AAOIFI has gained considerable recognition as regards setting standards, and these standards are now adopted by the Kingdom of Bahrain, the Dubai International Financial Centre, Jordon, Lebanon, Qatar, Sudan, and Syria. Other national authorities have also shown the initial recognition to AAOIFI standards by issuing guidelines conforming to AAOIFI standards. These countries include Australia, Malaysia, Indonesia, Pakistan, and the Kingdom of Saudi Arabia.


The Malaysian Framework

As part of the overall strategy to identify new sources of growth 30 years ago, Malaysia focused its efforts to build a niche to build a recognizable presence on the global financial landscape. As a country with a Muslim majority, Malaysia has long aspired to be a modern Islamic developed nation. In 2006, Malaysia embarked on a conscious strategic intent to internationalize its Islamic finance leadership to transform the country as a global financial hub for Islamic finance.

 It established a platform called Malaysian International Islamic Financial Centre (MIFC). The five pillars of focus for MIFC are Sukuk origi- nation, Islamic fund and wealth management, international Islamic banking, international Takaful, and human capital development. The universally accepted legal and regulatory frameworks offered to inter- national players are supported by a strong political will and market players.3 It is clearly articulated in the Economic Transformation Pro- gramme (ETP) to transform Malaysia into a developed nation by 2020.

Islamic finance is one of the national key economic areas (NKEA).4 The framework involves statutory authorities such as the Central Bank of Malaysia and Securities Commission, with the Ministry of Finance playing a pivotal role in ensuring the right regulatory and su- pervisory framework exists for the IBF (Islamic Banking and Finance) to flourish. The exchange authorities like Bursa Malaysia provided a platform to ensure liquidity of the Islamic financial instruments, a re- quirement in modern securities trading and liquidity risk management. The Shariah advisory board is at the heart of the Islamic regulatory framework. Malaysia identifies the imperative role of Shariah advisory and has realized the participation of finance-savvy Shariah advisers at the regulatory level. Shariah Council must endorse any Islamic financial instrument that is approved by Securities Commission. This structural plan ensures the validity and enforceability of the Islamic financial prod- ucts and services. This makes Malaysia an interesting case study com- pared to other Gulf Cooperation Council (GCC) countries, where the Muslim populations control the majority of the wealth.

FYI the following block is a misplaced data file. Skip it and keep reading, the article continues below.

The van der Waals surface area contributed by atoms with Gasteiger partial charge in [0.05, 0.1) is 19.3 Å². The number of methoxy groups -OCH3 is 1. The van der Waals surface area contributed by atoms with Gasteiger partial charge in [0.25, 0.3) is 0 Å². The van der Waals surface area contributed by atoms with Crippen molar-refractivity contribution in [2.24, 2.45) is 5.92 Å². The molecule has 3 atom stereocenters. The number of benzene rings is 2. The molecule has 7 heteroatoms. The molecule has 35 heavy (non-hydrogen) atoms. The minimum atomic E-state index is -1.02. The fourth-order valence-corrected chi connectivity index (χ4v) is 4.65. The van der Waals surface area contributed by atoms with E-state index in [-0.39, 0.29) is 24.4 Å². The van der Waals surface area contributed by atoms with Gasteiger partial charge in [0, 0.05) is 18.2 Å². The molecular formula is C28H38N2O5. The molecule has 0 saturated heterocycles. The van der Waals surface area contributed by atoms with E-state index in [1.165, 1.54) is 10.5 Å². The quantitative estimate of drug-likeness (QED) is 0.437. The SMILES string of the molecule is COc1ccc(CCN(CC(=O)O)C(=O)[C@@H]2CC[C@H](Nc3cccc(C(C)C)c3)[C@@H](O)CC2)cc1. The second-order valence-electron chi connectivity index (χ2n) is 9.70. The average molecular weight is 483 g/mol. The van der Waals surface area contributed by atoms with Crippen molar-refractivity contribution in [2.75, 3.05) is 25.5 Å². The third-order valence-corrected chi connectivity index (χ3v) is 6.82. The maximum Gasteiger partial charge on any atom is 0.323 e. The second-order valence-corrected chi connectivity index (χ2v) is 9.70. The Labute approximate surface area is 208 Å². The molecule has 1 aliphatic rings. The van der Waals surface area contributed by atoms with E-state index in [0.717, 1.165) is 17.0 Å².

The precursor to the Malaysian model of Islamic Banking and Finance (IBF) was the enactment of the first Islamic Banking Act in 1983. Ever since then, Malaysia has evolved into a leading hub for IBF through various developmental phases. With diverse ethnic demo- graphics, Malaysia adopted a dual-banking system in which the Islamic system grew side by side with its existing conventional counterpart. This may lead to an important remark regarding the existence and enforceability of Shariah-based system vis-à-vis conventional system.

Unlike Pakistan and Iran, the jurisdictions that tried to convert their respective financial systems to completely comply with the Shariah principles, Malaysia introduced the Shariah-based system to coexist with the conventional and has managed to become a leading inter- national financial player in IBF.

Malaysia today has a comprehensive Islamic financial system that coexists within its financial system. It has a diversity of play- ers and a wide range of products supported by legal, Shariah, and regulatory framework. This resulted in Malaysia being one of the favored jurisdictions for Islamic fund domiciles, totaling to date 170 unds as at end-June 2012, and its AUM is the second largest after Saudi Arabia.

The Malaysian model presents international investors with a platform that adheres to global standards and best practices. This comprehensive framework provides the governance that will enable market players and investors to have confidence, for it ensures admis- sibility in court and enforceability of all cases involving Islamic finance and investing.